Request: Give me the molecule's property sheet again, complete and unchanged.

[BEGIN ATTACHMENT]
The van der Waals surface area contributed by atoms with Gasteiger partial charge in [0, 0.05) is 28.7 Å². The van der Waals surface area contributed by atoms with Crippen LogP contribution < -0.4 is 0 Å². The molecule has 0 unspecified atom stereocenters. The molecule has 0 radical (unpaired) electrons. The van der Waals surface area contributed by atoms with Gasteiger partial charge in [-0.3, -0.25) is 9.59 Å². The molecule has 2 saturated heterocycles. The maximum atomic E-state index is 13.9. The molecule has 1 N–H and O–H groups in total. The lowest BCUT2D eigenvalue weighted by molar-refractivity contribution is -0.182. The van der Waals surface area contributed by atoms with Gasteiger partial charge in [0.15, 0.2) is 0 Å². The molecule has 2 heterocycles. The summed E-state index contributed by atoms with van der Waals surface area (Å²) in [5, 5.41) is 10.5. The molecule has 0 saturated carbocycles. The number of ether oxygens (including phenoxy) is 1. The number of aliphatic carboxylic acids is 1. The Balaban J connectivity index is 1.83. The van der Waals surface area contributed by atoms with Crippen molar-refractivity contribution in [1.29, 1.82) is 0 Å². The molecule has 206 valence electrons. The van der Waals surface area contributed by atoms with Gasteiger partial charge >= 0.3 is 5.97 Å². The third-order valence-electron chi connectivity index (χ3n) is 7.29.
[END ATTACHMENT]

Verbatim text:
The van der Waals surface area contributed by atoms with Gasteiger partial charge in [0, 0.05) is 28.7 Å². The van der Waals surface area contributed by atoms with Crippen LogP contribution < -0.4 is 0 Å². The molecule has 0 unspecified atom stereocenters. The molecule has 0 radical (unpaired) electrons. The van der Waals surface area contributed by atoms with Gasteiger partial charge in [-0.3, -0.25) is 9.59 Å². The molecule has 2 saturated heterocycles. The maximum atomic E-state index is 13.9. The molecule has 1 N–H and O–H groups in total. The lowest BCUT2D eigenvalue weighted by molar-refractivity contribution is -0.182. The van der Waals surface area contributed by atoms with Gasteiger partial charge in [0.15, 0.2) is 0 Å². The molecule has 2 heterocycles. The summed E-state index contributed by atoms with van der Waals surface area (Å²) in [5, 5.41) is 10.5. The molecule has 0 saturated carbocycles. The number of ether oxygens (including phenoxy) is 1. The number of aliphatic carboxylic acids is 1. The Balaban J connectivity index is 1.83. The van der Waals surface area contributed by atoms with Crippen molar-refractivity contribution in [1.29, 1.82) is 0 Å². The molecule has 206 valence electrons. The van der Waals surface area contributed by atoms with Gasteiger partial charge >= 0.3 is 5.97 Å². The third-order valence-electron chi connectivity index (χ3n) is 7.29.